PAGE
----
A woman, whose name and occupation is suppressed, told the court from behind a screen on Thursday that she was followed by someone in a silver Audi after she finished work about 10.30pm on April 4, 2016. She could see through her rear view mirror that the driver kept turning their lights on and off. The driver would also pull over briefly before pulling out again.
“I thought it was really odd someone turning their lights on and off that time of night.”
She initially assumed it was a drunk-driver, but then realised the car was “deliberately following me”.
She called *555 as she travelled west on Moorhouse Ave and was put through to police, who told her to keep driving until they could catch up to her.
The car was still behind her as she continued west on Blenheim Rd and into Hornby, and she became “very nervous”.
She then turned into a petrol station in Hornby and did a U-turn near the food court. The silver car was only “a couple of metres away”.
Police caught up with her between five and 10 minutes later and pulled over the Audi, finding Marong at the wheel.
Constable Zeb Harland told the court he assumed the driver was drunk. Marong handed over his driver licence and did a roadside breath test. There was no alcohol in his system.
Harland said he told Marong police had received a driving complaint.
Marong allegedly told Harland he was “simply going for a drive after work to wind down”.
“He enjoyed driving around the city at this time of night, he said he might have been driving a little slow but didn’t think it was much under the speed limit.”
Marong claimed his lights were flashing “due to some sort of fault” and he denied following another car, saying he had been driving around aimlessly, Harland said.
The constable gave Marong a verbal warning for his driving.
The Crown said in their opening statement on Monday there was “overwhelming evidence” against Marong, including his DNA on a lighter and a beanie left at the scene. In the weeks leading up to the killing, the 33-year-old Googled what kidnappers used to make people unconscious. He also made multiple searches about necrophilia and researched New Zealand suppliers of the chemical chloroform.
Marong’s defence cited “mental imbalance” in their brief opening on Monday.
The Crown was originally expected to call evidence from more than 80 witnesses during the three-week trial before Justice Cameron Mander, but that was later revised to about 40.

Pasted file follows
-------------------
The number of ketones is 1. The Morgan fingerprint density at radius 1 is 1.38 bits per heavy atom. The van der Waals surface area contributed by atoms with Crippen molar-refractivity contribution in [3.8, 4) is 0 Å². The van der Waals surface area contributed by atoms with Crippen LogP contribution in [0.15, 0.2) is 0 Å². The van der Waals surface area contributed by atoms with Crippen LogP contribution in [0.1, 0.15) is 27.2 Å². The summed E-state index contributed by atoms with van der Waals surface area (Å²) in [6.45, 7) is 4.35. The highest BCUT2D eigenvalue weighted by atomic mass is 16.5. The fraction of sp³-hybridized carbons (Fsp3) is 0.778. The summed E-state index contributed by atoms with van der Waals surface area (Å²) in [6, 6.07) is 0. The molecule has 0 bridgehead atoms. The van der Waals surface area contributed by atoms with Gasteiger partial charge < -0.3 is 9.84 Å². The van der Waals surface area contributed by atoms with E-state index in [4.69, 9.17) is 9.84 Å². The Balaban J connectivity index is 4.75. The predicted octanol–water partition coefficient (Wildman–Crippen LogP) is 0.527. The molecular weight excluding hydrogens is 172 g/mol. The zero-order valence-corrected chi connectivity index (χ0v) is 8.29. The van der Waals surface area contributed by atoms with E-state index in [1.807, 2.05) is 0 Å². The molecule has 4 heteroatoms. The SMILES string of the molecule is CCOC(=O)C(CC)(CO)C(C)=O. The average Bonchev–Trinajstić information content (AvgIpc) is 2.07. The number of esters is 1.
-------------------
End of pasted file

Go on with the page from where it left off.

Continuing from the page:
Later on Thursday the court heard from Marong’s friend Abdellih Rharrabti, who helped him clean his Audi in the days after Duckmanton’s disappearance.
Rharrabti met Marong when they worked together at Tegel in 2014. The two, both muslims, quickly became friends, with Marong visiting his home at least once a fortnight.
“He was a friend. Was nice, was friendly to each other. We used to have a lot of fun. He talks a lot, everyone had fun with him no problem.”
On May 14 Rharrabti, who was trained in Halal way of killing, received a text from Marong asking him to go a farm with him to slaughter a sheep. Rharrabti said he could not.
Later that night Marong arrived at his house on Blankney St, Hornby and dropped off a big piece of lamb in a Nissan Rharrabti had not seen before.
Marong was only there about five minutes before leaving, Rharrabti said.
“He was looking like he was in a hurry I asked if he wanted to stay but he didn’t.”
Marong allegedly murdered Duckmanton that night.
The following morning Marong called asking Rharrabti to pick him up from McDonald’s in Rolleston. His Audi had broken down.
When Marong entered his car he sat in the back seat and barely spoke to him as Rharrabti drove him home.
“He looked sick,” Rharrabti said.
The following day Marong came around to his house for dinner. Rharrabti noticed Marong was not his usual self and asked him what was wrong. Marong started crying, he said.
“I know his character he’s funny, it’s hard when you see him crying, it’s very strange. I was confused, I asked is there some problem. Can I help you?
“He said ‘I don’t feel like I’m a good man’.”
The following Sunday Rharrabti went with Marong to pick up his Audi from another home in Hornby. Marong dropped the Audi back at Rharrabti’s home to be cleaned.
Marong told him it was too expensive to take his car to be cleaned and asked him to help.
Rharrabti vaccumed the inside of the car while Marong took rubbish out of the car. The two then cleaned and polished the car.
The Audi stayed at Rharrabti’s home until police seized it on May 26.